This is a new Synod and I hope that every member as had the opportunity to consider the London Challenge which your predecessors in Synod endorsed as our direction of travel up to 2012. I have been a bishop long enough to know that the church is allergic to top-down, imposed plans but we must have some common understanding of what the Spirit is saying to the Churches in our own time and the principal contemporary challenges which arise from the life of London. The London Challenge has been distilled from reflection in the parishes and communities of the Diocese. It is an "add-up" exercise not an "add-on" initiative. It deals with the big agenda of winning London for Christ and serving him in those who are in need, whether or not they subscribe to our faith. My urgent prayer is that we keep this big agenda in mind and deepen our determination to go forward together. Everybody knows that we are in some danger nationally of being seduced by various in-house preoccupations.

The General Synod has decided by large majorities that it wishes to press ahead with the consecration of women to the episcopate. For most this is a cause for rejoicing. This is a Diocese served by a large number of talented ordained women and I thank God for the fruitfulness of their ministry. For some, however, the Synod's decision raises profound questions about the interpretation of scripture and our relationship to the church order which we share with other parts of the one holy catholic and apostolic church. Encouragingly, the majority in Synod has also affirmed that they wish to proceed in this matter in a way that does not unchurch the minority who, after all, are only adhering to Church practice as it is now and has been for some centuries past.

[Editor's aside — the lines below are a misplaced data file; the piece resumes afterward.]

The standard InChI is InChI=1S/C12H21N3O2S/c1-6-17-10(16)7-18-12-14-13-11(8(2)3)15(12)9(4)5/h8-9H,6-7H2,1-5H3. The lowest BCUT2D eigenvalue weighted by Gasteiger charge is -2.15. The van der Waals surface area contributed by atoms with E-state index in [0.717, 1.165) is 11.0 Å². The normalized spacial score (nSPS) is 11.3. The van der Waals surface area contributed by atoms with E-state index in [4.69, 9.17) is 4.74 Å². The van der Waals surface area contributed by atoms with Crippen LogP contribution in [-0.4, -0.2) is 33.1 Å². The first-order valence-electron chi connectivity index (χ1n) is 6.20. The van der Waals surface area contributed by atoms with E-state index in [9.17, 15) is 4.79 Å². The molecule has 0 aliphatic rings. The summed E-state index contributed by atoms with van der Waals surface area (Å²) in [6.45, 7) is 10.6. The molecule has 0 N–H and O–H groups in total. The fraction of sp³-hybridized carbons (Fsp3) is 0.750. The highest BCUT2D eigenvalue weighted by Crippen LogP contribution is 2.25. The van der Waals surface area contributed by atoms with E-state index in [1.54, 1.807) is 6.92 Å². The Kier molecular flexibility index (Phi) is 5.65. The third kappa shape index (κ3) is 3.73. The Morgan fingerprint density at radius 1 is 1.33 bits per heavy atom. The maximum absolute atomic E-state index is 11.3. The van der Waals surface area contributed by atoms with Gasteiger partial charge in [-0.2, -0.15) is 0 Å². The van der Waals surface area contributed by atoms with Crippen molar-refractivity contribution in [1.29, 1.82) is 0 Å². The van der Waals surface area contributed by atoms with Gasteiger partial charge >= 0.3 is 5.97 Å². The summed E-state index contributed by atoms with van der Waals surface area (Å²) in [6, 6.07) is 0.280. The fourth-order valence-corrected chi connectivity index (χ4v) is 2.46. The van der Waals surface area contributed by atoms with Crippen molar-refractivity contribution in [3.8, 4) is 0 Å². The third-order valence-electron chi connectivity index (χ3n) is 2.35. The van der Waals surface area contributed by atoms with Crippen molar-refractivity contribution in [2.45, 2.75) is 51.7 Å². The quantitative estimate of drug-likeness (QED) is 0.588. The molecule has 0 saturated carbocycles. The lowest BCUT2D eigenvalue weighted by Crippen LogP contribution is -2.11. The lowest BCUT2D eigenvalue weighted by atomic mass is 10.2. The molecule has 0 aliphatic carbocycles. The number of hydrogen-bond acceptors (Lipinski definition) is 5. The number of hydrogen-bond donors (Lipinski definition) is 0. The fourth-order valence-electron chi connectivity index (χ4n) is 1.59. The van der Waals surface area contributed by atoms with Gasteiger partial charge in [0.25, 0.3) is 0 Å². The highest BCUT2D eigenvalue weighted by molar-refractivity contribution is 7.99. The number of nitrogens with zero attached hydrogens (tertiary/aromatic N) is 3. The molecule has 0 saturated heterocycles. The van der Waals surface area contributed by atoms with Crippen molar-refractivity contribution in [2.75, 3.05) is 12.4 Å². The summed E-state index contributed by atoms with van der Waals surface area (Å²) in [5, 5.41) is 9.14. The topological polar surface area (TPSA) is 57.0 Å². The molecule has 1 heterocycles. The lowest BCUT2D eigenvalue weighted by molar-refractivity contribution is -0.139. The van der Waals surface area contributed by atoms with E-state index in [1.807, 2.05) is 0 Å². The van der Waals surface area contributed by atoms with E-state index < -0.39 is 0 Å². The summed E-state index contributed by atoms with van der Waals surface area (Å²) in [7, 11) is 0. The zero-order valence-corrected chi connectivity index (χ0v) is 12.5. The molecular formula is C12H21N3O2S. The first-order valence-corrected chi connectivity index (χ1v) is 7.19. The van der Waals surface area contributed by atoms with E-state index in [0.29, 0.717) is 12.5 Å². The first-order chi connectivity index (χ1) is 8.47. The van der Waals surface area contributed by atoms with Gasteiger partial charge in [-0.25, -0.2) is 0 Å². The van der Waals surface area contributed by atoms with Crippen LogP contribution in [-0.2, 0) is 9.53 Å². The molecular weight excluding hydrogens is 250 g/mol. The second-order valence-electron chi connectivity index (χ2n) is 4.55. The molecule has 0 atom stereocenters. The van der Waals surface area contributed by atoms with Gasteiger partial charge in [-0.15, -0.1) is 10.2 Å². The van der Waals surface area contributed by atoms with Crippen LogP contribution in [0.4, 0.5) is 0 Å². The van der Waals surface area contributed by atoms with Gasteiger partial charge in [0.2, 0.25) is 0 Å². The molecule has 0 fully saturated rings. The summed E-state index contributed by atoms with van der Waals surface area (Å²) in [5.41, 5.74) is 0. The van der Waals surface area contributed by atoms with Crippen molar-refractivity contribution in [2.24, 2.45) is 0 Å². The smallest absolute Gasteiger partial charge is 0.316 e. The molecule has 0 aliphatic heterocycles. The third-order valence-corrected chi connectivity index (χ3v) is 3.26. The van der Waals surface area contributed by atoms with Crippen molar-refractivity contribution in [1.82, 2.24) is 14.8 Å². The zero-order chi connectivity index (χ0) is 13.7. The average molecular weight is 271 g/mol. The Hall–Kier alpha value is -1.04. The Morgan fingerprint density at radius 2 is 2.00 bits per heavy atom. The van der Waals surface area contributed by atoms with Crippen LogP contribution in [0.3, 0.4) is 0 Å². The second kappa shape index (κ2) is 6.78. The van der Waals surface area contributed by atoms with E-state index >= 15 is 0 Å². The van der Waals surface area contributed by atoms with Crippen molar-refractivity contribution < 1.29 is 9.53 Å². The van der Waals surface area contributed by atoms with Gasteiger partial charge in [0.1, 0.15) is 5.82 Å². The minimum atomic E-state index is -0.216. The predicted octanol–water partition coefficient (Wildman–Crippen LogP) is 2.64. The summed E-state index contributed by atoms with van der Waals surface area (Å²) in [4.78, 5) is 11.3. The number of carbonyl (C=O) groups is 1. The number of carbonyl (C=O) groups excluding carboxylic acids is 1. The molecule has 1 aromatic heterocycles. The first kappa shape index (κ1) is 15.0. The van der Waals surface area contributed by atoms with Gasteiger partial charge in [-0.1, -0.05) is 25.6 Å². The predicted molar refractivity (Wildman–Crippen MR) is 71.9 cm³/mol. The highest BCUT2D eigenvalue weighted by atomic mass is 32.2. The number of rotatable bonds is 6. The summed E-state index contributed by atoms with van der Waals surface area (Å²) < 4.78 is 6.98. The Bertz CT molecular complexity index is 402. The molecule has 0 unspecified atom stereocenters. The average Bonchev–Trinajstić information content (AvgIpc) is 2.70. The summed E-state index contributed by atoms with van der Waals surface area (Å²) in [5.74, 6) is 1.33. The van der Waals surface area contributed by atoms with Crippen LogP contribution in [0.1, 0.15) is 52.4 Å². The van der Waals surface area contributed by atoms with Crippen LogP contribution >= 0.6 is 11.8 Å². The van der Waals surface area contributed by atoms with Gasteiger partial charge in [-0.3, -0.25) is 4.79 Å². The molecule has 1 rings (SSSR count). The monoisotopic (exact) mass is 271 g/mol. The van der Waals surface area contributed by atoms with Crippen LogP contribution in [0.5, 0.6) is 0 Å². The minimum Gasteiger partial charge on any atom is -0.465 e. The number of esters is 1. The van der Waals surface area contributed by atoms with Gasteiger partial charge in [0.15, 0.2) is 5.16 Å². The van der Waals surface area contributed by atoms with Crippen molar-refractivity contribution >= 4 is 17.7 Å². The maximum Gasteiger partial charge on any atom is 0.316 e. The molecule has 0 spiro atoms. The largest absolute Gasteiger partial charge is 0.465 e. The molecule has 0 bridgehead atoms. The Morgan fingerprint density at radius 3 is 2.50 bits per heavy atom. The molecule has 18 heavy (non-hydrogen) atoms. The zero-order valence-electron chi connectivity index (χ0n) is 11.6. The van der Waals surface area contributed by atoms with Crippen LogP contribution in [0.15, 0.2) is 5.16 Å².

But the difficulty of devising arrangements that can preserve the catholicity, integrity, and mission of the episcopate and of the Church as a whole has been frankly admitted in the press releases which have emerged from the Revision Committee, charged with proposing legislation for the consideration of Synod.

There are some, who believe passionately that this is a justice issue and that in consequence anyone who cannot accept this change has no place in the Church of England. Most still accept I believe, that it would be a tragedy if we minced and atomised our Church on this issue.
In these circumstances on November 9th the Apostolic Constitution Providing for Personal Ordinariates for Anglicans entering into Full Communion with the Catholic Church was published.

It was Pope Gregory the Great who despatched my predecessor St Mellitus to support the mission of Augustine of Canterbury. It was Mellitus a Roman monk who built the first St Paul's and recommenced the work of converting London. We are not likely to underestimate the significance of the role of the Bishop of Rome as Patriarch of the West and many of us long for the day when we can serve and pray in an undivided church.

It is important to be clear, however, what the proposals for the Ordinariate imply and to dispel any distracting misapprehensions; misapprehensions that judging from many conversations with priests and the faithful over the past weeks do appear to be widespread.

I have read the "constitution" with care and have had the advantage of a commentary written by the Bishop of Guildford, Christopher Hill who as a former Secretary of the Anglican Roman Catholic International Commission has unrivalled knowledge of this aspect of oecumenical affairs.

The first point is that any Anglican clergy adhering to the Ordinariate would be ordained in an absolute sense [according to Fr Ghirlanda's official commentary on the text of the Apostolic Constitution] on the basis of the Bull Apostolicae Curae of 1896 condemning Anglican ministerial orders. This possibility is of course already available.

The Apostolic Constitution speaks of "the liturgical, pastoral and spiritual traditions of the Anglican Communion". The process for identifying these traditions is unspecified.